John Key doesn't think refugees should sign a charter of New Zealand values, saying migrants are amongst the most patriotic Kiwis.
The Government on Monday announced a 250-person increase to the country's refugee quota, bringing the figure to 1000 -- but it won't come into effect until 2018.
ACT Party leader David Seymour responded suggesting those who make New Zealand their new home sign a charter supporting New Zealand values, including freedom of speech and of assembly and respect for women and different sexualities.
New Zealand First leader Winston Peters claimed ACT had stolen his party's policy without credit.
But the Prime Minister says while it's good for refugees to understand a bit about New Zealand and the "principles that underpin us as a nation", he doesn't think they should have to sign a form.
"My experience of migrants when they come to this country is that they become very patriotic Kiwis, and so I don't know whether they need a charter for that. But for people who take this as their home, it's great to encourage them to embrace what it means to be a New Zealander."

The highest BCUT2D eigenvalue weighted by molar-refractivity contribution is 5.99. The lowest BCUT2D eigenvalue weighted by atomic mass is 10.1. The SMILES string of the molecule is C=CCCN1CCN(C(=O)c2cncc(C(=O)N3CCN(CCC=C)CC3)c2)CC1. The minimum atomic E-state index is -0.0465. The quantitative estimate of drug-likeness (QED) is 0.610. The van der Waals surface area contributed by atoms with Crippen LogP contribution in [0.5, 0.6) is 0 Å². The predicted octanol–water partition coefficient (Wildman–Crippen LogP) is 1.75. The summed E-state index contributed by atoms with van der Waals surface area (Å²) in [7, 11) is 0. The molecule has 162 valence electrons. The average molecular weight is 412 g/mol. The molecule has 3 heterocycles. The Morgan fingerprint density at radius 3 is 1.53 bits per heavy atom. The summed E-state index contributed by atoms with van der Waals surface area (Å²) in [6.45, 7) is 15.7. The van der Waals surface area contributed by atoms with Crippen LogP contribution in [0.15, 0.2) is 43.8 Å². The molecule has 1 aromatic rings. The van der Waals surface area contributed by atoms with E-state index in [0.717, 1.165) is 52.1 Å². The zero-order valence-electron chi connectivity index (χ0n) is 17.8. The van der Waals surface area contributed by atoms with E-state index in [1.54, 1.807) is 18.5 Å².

This includes knowing a bit about the country's history and the role of the Treaty of Waitangi, as well as New Zealand being a tolerant society.
ACT's policy has left Labour leader Andrew Little a little confused.
"I don't even know what that means," he says.
Mr Little visited the Zaatari refugee camp in Jordan earlier this year, which has become the home of 80,000 Syrians who fled the conflict in their homeland. He says those he spoke to "were people just like you and me".
"Most refugees want to go back to their country of origin. They've left to flee terror and terrorism, and those who've decided they can't find a home back in their own home country are looking for other places in the world where they can get peace, stability and security.
"They sign up to the values by making themselves available by saying 'we just want to go somewhere where we can have a decent life', so I'm not quite sure what it is that David Seymour is asking them to do," Mr Little says.
Immigration Minister Michael Woodhouse has defended the quota increase, despite it being called "miserly" by United Future leader Peter Dunne and "less than the bare minimum" by Labour.
He says the Government should focus on providing quality services to a smaller number of refugees, saying it's not enough to "relocate them into a strange country and then leave them".
"The question is, should we put one drop in the ocean, or two? ...We'll take one drop at a time," he told Paul Henry on Tuesday.